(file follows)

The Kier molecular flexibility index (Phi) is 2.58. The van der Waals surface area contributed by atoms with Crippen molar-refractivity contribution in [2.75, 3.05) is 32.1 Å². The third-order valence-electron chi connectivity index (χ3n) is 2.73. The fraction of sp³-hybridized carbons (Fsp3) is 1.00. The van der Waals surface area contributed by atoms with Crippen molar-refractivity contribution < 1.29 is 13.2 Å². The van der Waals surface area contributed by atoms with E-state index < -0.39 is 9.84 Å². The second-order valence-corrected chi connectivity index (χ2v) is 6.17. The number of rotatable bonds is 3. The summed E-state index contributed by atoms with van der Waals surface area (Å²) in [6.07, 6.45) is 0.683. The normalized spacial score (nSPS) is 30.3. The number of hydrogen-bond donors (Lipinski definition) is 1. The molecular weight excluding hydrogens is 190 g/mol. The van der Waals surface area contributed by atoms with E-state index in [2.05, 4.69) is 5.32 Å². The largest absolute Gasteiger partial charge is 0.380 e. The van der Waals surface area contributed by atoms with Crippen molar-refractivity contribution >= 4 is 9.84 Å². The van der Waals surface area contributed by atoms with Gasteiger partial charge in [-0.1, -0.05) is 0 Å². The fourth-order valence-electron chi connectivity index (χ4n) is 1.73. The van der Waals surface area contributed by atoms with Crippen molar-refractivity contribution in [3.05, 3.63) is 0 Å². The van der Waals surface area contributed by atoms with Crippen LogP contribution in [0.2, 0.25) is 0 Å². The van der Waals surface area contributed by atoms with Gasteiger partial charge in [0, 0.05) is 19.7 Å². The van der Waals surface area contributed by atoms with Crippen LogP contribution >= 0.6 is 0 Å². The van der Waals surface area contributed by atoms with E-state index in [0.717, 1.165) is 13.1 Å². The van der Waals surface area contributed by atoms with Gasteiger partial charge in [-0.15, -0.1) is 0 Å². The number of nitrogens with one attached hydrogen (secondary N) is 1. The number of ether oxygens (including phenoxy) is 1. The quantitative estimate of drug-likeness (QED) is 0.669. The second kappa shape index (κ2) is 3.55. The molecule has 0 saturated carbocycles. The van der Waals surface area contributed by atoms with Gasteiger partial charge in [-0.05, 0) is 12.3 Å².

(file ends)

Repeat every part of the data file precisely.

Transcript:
The Kier molecular flexibility index (Phi) is 2.58. The van der Waals surface area contributed by atoms with Crippen molar-refractivity contribution in [2.75, 3.05) is 32.1 Å². The third-order valence-electron chi connectivity index (χ3n) is 2.73. The fraction of sp³-hybridized carbons (Fsp3) is 1.00. The van der Waals surface area contributed by atoms with Crippen molar-refractivity contribution < 1.29 is 13.2 Å². The van der Waals surface area contributed by atoms with E-state index < -0.39 is 9.84 Å². The second-order valence-corrected chi connectivity index (χ2v) is 6.17. The number of rotatable bonds is 3. The summed E-state index contributed by atoms with van der Waals surface area (Å²) in [6.07, 6.45) is 0.683. The normalized spacial score (nSPS) is 30.3. The number of hydrogen-bond donors (Lipinski definition) is 1. The molecular weight excluding hydrogens is 190 g/mol. The van der Waals surface area contributed by atoms with E-state index in [2.05, 4.69) is 5.32 Å². The largest absolute Gasteiger partial charge is 0.380 e. The van der Waals surface area contributed by atoms with Crippen molar-refractivity contribution >= 4 is 9.84 Å². The van der Waals surface area contributed by atoms with Gasteiger partial charge in [-0.1, -0.05) is 0 Å². The fourth-order valence-electron chi connectivity index (χ4n) is 1.73. The van der Waals surface area contributed by atoms with Crippen molar-refractivity contribution in [3.05, 3.63) is 0 Å². The van der Waals surface area contributed by atoms with Crippen LogP contribution in [0.2, 0.25) is 0 Å². The van der Waals surface area contributed by atoms with Gasteiger partial charge in [0, 0.05) is 19.7 Å². The van der Waals surface area contributed by atoms with Crippen LogP contribution >= 0.6 is 0 Å². The van der Waals surface area contributed by atoms with E-state index in [0.717, 1.165) is 13.1 Å². The van der Waals surface area contributed by atoms with Gasteiger partial charge in [-0.15, -0.1) is 0 Å². The number of nitrogens with one attached hydrogen (secondary N) is 1. The number of ether oxygens (including phenoxy) is 1. The quantitative estimate of drug-likeness (QED) is 0.669. The second kappa shape index (κ2) is 3.55. The molecule has 0 saturated carbocycles. The van der Waals surface area contributed by atoms with Gasteiger partial charge in [-0.05, 0) is 12.3 Å².